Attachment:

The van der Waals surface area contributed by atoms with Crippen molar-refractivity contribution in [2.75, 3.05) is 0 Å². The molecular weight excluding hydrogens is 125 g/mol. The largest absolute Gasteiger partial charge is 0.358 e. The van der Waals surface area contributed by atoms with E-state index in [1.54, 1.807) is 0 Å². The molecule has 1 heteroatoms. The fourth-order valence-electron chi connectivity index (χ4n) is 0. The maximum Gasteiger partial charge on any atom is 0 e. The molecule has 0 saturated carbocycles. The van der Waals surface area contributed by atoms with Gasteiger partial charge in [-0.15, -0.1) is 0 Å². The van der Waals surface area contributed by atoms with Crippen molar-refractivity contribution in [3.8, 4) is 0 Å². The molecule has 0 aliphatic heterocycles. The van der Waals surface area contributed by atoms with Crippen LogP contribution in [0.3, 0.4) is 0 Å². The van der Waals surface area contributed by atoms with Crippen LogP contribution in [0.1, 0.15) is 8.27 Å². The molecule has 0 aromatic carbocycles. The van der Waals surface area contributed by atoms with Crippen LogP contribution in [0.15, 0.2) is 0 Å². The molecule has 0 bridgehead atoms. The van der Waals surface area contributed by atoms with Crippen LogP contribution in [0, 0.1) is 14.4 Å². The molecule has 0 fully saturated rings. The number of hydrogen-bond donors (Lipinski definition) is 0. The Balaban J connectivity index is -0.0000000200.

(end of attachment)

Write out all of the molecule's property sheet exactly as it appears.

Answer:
The van der Waals surface area contributed by atoms with Crippen molar-refractivity contribution in [2.75, 3.05) is 0 Å². The molecular weight excluding hydrogens is 125 g/mol. The largest absolute Gasteiger partial charge is 0.358 e. The van der Waals surface area contributed by atoms with E-state index in [1.54, 1.807) is 0 Å². The molecule has 1 heteroatoms. The fourth-order valence-electron chi connectivity index (χ4n) is 0. The maximum Gasteiger partial charge on any atom is 0 e. The molecule has 0 saturated carbocycles. The van der Waals surface area contributed by atoms with Gasteiger partial charge in [-0.15, -0.1) is 0 Å². The van der Waals surface area contributed by atoms with Crippen molar-refractivity contribution in [3.8, 4) is 0 Å². The molecule has 0 aliphatic heterocycles. The van der Waals surface area contributed by atoms with Crippen LogP contribution in [0.3, 0.4) is 0 Å². The van der Waals surface area contributed by atoms with Crippen LogP contribution in [0.1, 0.15) is 8.27 Å². The molecule has 0 aromatic carbocycles. The van der Waals surface area contributed by atoms with Crippen LogP contribution in [0.15, 0.2) is 0 Å². The molecule has 0 bridgehead atoms. The van der Waals surface area contributed by atoms with Crippen LogP contribution in [0, 0.1) is 14.4 Å². The molecule has 0 fully saturated rings. The number of hydrogen-bond donors (Lipinski definition) is 0. The Balaban J connectivity index is -0.0000000200.